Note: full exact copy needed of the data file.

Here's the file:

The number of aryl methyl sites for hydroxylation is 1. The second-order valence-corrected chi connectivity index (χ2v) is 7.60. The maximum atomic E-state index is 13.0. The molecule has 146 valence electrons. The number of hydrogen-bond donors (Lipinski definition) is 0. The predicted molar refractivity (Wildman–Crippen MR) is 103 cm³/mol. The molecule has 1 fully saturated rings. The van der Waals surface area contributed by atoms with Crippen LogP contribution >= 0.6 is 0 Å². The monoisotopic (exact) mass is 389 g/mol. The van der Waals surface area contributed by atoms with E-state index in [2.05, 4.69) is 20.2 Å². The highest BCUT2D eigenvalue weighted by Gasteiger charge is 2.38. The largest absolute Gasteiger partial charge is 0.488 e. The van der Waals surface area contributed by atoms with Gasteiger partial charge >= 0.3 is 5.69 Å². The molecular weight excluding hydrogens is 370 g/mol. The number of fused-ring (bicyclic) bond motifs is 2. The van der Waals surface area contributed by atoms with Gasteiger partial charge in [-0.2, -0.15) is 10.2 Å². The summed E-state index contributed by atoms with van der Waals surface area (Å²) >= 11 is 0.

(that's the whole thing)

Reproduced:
The number of aryl methyl sites for hydroxylation is 1. The second-order valence-corrected chi connectivity index (χ2v) is 7.60. The maximum atomic E-state index is 13.0. The molecule has 146 valence electrons. The number of hydrogen-bond donors (Lipinski definition) is 0. The predicted molar refractivity (Wildman–Crippen MR) is 103 cm³/mol. The molecule has 1 fully saturated rings. The van der Waals surface area contributed by atoms with Crippen LogP contribution >= 0.6 is 0 Å². The monoisotopic (exact) mass is 389 g/mol. The van der Waals surface area contributed by atoms with E-state index in [2.05, 4.69) is 20.2 Å². The highest BCUT2D eigenvalue weighted by Gasteiger charge is 2.38. The largest absolute Gasteiger partial charge is 0.488 e. The van der Waals surface area contributed by atoms with Gasteiger partial charge >= 0.3 is 5.69 Å². The molecular weight excluding hydrogens is 370 g/mol. The number of fused-ring (bicyclic) bond motifs is 2. The van der Waals surface area contributed by atoms with Gasteiger partial charge in [-0.2, -0.15) is 10.2 Å². The summed E-state index contributed by atoms with van der Waals surface area (Å²) >= 11 is 0.